In terms of BME student attainment, then linking the importance of leadership and the need for data driven approaches, to the very clear recommendations from the research of Winston Morgan (around entry tariffs, assessment types, how well the academic staff and leadership reflect the demographic of the student population etc) would mean that a university would be able to identify the steps it needs to take to work towards reducing the attainment gap.


The Zombies are Back

Previously on this blog, I wrote about the work of Mike Boxall of PA Consulting, and his work which suggested that universities could be split into broad groups of Oligarchs, Innovators and Zombies. In fact, Mike came to our Leadership Conference this year to talk about this very topic.


Last week on this blog I wrote about the idea of marginal gains, and this prompted discussion online and face to face with various people. One of the comments on  my blog was a reference to the work of Miles and Snow, who created a typology of the various strategic approaches that organisations can take. This prompted me to go away and read  a little about this, but also to have  a conversation where we could start to build a  linkage between ideas of Mile and Snow, and of Oligarchs, Innovators and Zombies.

With that in mind, and recognising that the UK HE system or market is in a state of flux, it might be worth revisiting what Mike Boxall has been saying recently, and also to look at what is happening with a couple of universities who maybe don’t qualify as innovators or oligarchs.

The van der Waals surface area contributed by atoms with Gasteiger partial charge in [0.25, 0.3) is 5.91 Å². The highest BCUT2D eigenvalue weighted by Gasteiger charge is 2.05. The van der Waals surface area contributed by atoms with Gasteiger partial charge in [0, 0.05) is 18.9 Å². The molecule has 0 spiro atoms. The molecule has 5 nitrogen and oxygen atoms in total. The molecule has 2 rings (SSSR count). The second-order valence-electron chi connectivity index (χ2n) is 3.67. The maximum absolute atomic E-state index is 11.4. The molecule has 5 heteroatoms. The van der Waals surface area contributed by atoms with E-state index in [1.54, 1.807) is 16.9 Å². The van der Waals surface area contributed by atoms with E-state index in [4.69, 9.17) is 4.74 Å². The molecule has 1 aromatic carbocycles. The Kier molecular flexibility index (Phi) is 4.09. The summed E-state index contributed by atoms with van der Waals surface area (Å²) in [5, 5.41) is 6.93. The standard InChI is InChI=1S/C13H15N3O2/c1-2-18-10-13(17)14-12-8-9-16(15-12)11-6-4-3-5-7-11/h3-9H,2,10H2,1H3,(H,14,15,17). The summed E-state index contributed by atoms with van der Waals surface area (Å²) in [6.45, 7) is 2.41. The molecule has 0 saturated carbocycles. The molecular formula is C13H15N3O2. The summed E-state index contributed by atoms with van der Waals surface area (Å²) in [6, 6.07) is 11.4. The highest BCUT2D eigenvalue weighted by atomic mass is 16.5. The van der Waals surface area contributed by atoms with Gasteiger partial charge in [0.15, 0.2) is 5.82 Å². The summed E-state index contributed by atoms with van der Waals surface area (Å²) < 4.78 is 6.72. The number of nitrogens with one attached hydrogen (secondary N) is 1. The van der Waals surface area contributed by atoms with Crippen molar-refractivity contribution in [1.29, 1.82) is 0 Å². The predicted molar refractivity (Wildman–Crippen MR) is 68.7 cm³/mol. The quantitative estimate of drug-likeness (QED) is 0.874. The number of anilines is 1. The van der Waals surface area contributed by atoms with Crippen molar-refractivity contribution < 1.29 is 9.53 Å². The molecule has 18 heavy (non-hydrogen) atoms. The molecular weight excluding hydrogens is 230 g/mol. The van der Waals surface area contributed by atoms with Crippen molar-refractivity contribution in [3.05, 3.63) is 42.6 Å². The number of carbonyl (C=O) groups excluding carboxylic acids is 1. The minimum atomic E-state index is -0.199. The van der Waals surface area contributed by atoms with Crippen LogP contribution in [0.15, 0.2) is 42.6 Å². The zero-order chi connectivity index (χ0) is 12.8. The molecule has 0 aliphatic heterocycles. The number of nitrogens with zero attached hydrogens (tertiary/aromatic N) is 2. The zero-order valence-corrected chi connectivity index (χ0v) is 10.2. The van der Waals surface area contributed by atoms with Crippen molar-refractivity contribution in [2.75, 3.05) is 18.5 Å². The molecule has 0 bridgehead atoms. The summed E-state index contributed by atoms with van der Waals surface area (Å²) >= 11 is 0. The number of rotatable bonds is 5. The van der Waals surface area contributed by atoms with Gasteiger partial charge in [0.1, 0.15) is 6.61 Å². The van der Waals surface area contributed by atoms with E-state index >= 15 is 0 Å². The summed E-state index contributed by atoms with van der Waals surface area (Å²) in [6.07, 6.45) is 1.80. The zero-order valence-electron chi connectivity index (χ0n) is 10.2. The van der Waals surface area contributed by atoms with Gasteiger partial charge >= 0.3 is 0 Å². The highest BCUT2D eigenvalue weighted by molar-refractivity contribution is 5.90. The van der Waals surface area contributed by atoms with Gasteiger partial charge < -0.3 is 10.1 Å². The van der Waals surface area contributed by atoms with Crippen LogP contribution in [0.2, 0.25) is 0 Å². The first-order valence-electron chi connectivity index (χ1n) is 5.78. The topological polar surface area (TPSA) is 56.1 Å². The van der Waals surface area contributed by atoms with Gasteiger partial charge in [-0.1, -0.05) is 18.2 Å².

Mike has revisited the PA report from the summer, which was the annual survey of VC’s attitudes and opinions:

“The responses showed most vice-chancellors to be deeply pessimistic about the outlook for student recruitment and research funding, and predicting widespread institutional failures and mergers. Yet they were almost universally bullish about the prospects for their own institutions’ ability to secure growth and profits from those same problematic sources”

“We have in effect moved from a closed, stable and largely harmonious HE ecosystem to a new open and disrupted market in which the relationships and interdependencies between the internal and external life of universities are being redrawn in real time. This is putting vice-chancellors under new pressures. Wearing their representational hats, they find themselves fighting rear-guard actions against government policies that actively damage the interests of their institutions, such as visa restrictions on overseas students. Meanwhile, wearing their managerial hats, they must persuade their academic communities to recognise that the market genie will not be put back in the bottle, and that they need to reinvent their business.

It is not surprising therefore that surveys such as PA’s reflect apparently contradictory messages from vice-chancellors. On the one hand, they are telling government ministers, who “seem not to be bothered”, that their policies are jeopardising the HE system as we have known it. At the same time, they are telling their institutional stakeholders that there is a bright future beyond Student Number Controls and Resource Allocation Budget charges, if only they can overcome their deep-seated aversion to change”